I gave the wife (caregiver) of a recently discharged patient information regarding telephone numbers and a checklist of departments to call should they have questions about services at the hospital upon discharge. In addition, I also reviewed the patient's medications with him and his wife prior to discharge to ensure his understanding of his medications and made sure he understood when he should follow up with his psychiatrist and primary care provider.

How are you involved in patient advocacy?

I help encourage patients to be active in their health care. If they are unsure about something regarding their health care, they are instructed to ask about it and be advocates for themselves. I encourage patients to be active participants and be engaged in their treatment, whether this is being active in programming they are going through, asking questions if needed, or encouraging mediation compliance.

How have you built positive relationships with other medical professionals?

I am able to help our doctors, physician assistants, and psychologists, and nursing staff by being present and participating in meetings for the inpatient units and building a good rapport with these members of the health care team. I am active in providing education, answering drug-information questions about medications, and pharmacy processes, which help all of the staff and patients.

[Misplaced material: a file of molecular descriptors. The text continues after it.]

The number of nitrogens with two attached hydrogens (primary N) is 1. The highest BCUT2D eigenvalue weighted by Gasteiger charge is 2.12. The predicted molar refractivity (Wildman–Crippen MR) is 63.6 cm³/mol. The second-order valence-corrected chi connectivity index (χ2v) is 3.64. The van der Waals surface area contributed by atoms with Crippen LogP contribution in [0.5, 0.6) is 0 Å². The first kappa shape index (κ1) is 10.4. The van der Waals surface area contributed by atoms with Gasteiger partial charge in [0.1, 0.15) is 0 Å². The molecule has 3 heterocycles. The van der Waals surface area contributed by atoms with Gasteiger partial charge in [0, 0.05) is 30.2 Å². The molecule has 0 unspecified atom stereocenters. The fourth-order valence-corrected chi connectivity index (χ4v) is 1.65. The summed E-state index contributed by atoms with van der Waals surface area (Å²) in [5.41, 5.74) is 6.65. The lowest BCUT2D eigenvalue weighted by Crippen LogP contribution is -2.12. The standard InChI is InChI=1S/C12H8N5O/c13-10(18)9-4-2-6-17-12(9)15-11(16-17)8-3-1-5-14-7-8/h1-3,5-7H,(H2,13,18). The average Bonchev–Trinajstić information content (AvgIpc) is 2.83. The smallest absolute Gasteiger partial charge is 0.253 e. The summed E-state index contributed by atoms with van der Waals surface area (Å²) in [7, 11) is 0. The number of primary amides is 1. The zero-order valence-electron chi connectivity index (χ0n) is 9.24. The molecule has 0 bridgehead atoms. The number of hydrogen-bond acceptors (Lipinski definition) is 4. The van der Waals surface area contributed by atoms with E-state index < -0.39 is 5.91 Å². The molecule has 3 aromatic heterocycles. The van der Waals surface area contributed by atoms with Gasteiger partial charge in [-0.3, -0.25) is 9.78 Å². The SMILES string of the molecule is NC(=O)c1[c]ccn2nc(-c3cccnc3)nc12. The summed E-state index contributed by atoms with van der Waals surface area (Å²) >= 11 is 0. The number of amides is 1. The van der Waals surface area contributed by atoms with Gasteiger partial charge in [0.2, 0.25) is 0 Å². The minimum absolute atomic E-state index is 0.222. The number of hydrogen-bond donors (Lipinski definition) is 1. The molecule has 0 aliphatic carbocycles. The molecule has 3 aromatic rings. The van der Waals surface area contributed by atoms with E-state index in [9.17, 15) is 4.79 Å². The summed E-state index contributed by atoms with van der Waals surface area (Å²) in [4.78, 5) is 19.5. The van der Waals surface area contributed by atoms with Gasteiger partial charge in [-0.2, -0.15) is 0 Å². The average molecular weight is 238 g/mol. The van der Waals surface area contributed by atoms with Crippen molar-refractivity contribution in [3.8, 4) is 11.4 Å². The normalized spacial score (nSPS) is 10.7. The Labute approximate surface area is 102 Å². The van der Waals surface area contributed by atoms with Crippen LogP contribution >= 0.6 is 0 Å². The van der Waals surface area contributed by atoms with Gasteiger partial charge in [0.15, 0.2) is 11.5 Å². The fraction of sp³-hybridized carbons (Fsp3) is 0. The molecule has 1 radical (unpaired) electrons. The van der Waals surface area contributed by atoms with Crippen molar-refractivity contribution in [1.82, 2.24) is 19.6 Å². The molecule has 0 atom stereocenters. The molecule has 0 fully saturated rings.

What do you like best about your current position? What is the most important factor in your success?

I enjoy the flexibility I have in my role as a psychiatric pharmacist. If I have an interest in a particular topic or need to research a drug information question that has come up during my daily activities, I have the time and flexibility to work this into my schedule, if needed. In addition, if I am needed by the patients or staff for assistance with a medication issue that has arisen, I can work this into my schedule as needed.

I think that the autonomy and flexibility that I have in scheduling my time for patients and assisting providers on short notice is one factor in my success. Patients and staff are grateful that they have a reliable and close reference for medication and pharmacy-related issues. I am always happy to help them, whatever the request may be.

Are you involved with CPNP as an organization? How do you feel it helps you professionally?

This past year was my first opportunity to attend the Annual Meeting in Tampa, Florida, where I attended seminars for continuing education. I also have purchased the BCPP Examination Review and Recertification Course, which I have found to be very helpful as a reference and also review.

I also am a member of the list-serve, which is great, because it is a forum where the topics that are addressed help me answer questions that come up at work. It is a good sounding board when I have needed guidance on a topic as I can see what others in the same practice area are doing to address a particular issue in psychiatric pharmacy.